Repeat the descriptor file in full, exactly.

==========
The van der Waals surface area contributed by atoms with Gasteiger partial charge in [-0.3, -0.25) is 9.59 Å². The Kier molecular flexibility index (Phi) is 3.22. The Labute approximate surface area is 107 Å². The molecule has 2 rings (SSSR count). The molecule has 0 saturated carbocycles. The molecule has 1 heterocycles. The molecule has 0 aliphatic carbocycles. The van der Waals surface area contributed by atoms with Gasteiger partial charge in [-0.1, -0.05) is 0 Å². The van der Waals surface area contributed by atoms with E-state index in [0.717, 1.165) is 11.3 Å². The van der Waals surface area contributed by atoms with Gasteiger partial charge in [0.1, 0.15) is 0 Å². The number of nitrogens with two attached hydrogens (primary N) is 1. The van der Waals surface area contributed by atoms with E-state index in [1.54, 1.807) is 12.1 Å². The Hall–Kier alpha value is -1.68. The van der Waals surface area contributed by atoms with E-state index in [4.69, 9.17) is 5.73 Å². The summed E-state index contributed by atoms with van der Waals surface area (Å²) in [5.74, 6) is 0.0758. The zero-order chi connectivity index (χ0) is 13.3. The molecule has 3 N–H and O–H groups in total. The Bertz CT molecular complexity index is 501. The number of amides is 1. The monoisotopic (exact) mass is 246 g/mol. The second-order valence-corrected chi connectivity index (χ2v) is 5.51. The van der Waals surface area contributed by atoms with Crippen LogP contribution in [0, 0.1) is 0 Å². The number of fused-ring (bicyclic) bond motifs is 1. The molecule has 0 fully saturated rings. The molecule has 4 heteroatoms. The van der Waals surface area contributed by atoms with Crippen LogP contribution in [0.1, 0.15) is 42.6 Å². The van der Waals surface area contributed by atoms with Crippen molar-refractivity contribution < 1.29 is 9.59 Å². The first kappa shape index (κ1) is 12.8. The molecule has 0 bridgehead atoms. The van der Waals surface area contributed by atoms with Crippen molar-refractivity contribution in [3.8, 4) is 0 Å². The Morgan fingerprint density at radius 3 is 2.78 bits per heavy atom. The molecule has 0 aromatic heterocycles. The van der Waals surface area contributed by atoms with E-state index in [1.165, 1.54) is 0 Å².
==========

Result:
The van der Waals surface area contributed by atoms with Gasteiger partial charge in [-0.3, -0.25) is 9.59 Å². The Kier molecular flexibility index (Phi) is 3.22. The Labute approximate surface area is 107 Å². The molecule has 2 rings (SSSR count). The molecule has 0 saturated carbocycles. The molecule has 1 heterocycles. The molecule has 0 aliphatic carbocycles. The van der Waals surface area contributed by atoms with Gasteiger partial charge in [-0.1, -0.05) is 0 Å². The van der Waals surface area contributed by atoms with E-state index in [0.717, 1.165) is 11.3 Å². The van der Waals surface area contributed by atoms with Gasteiger partial charge in [0.1, 0.15) is 0 Å². The number of nitrogens with two attached hydrogens (primary N) is 1. The van der Waals surface area contributed by atoms with E-state index in [1.54, 1.807) is 12.1 Å². The Hall–Kier alpha value is -1.68. The van der Waals surface area contributed by atoms with E-state index in [4.69, 9.17) is 5.73 Å². The summed E-state index contributed by atoms with van der Waals surface area (Å²) in [5.74, 6) is 0.0758. The zero-order chi connectivity index (χ0) is 13.3. The molecule has 3 N–H and O–H groups in total. The Bertz CT molecular complexity index is 501. The number of amides is 1. The monoisotopic (exact) mass is 246 g/mol. The second-order valence-corrected chi connectivity index (χ2v) is 5.51. The van der Waals surface area contributed by atoms with Crippen LogP contribution in [0, 0.1) is 0 Å². The number of fused-ring (bicyclic) bond motifs is 1. The molecule has 0 fully saturated rings. The molecule has 4 heteroatoms. The van der Waals surface area contributed by atoms with Crippen LogP contribution in [0.1, 0.15) is 42.6 Å². The van der Waals surface area contributed by atoms with Crippen molar-refractivity contribution < 1.29 is 9.59 Å². The first kappa shape index (κ1) is 12.8. The molecule has 0 bridgehead atoms. The van der Waals surface area contributed by atoms with Crippen molar-refractivity contribution in [3.8, 4) is 0 Å². The Morgan fingerprint density at radius 3 is 2.78 bits per heavy atom. The molecule has 0 aromatic heterocycles. The van der Waals surface area contributed by atoms with E-state index in [1.165, 1.54) is 0 Å².